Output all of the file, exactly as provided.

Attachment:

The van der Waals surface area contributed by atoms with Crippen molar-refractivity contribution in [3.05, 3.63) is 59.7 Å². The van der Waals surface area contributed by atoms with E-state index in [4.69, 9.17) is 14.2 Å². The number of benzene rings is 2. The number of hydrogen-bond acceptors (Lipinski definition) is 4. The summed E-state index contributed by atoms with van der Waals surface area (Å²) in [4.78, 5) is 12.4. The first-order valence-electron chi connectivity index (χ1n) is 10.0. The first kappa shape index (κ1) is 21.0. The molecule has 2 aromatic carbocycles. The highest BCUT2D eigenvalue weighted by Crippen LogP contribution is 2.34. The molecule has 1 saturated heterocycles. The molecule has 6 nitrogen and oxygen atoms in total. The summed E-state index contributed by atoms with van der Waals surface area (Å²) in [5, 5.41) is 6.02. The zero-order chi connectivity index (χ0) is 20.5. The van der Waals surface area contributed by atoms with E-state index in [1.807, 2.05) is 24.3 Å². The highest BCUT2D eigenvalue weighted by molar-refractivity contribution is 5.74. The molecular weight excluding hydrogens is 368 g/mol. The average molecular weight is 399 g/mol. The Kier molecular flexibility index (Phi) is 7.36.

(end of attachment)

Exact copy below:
The van der Waals surface area contributed by atoms with Crippen molar-refractivity contribution in [3.05, 3.63) is 59.7 Å². The van der Waals surface area contributed by atoms with E-state index in [4.69, 9.17) is 14.2 Å². The number of benzene rings is 2. The number of hydrogen-bond acceptors (Lipinski definition) is 4. The summed E-state index contributed by atoms with van der Waals surface area (Å²) in [4.78, 5) is 12.4. The first-order valence-electron chi connectivity index (χ1n) is 10.0. The first kappa shape index (κ1) is 21.0. The molecule has 2 aromatic carbocycles. The highest BCUT2D eigenvalue weighted by Crippen LogP contribution is 2.34. The molecule has 1 saturated heterocycles. The molecule has 6 nitrogen and oxygen atoms in total. The summed E-state index contributed by atoms with van der Waals surface area (Å²) in [5, 5.41) is 6.02. The zero-order chi connectivity index (χ0) is 20.5. The van der Waals surface area contributed by atoms with E-state index in [1.807, 2.05) is 24.3 Å². The highest BCUT2D eigenvalue weighted by molar-refractivity contribution is 5.74. The molecular weight excluding hydrogens is 368 g/mol. The average molecular weight is 399 g/mol. The Kier molecular flexibility index (Phi) is 7.36.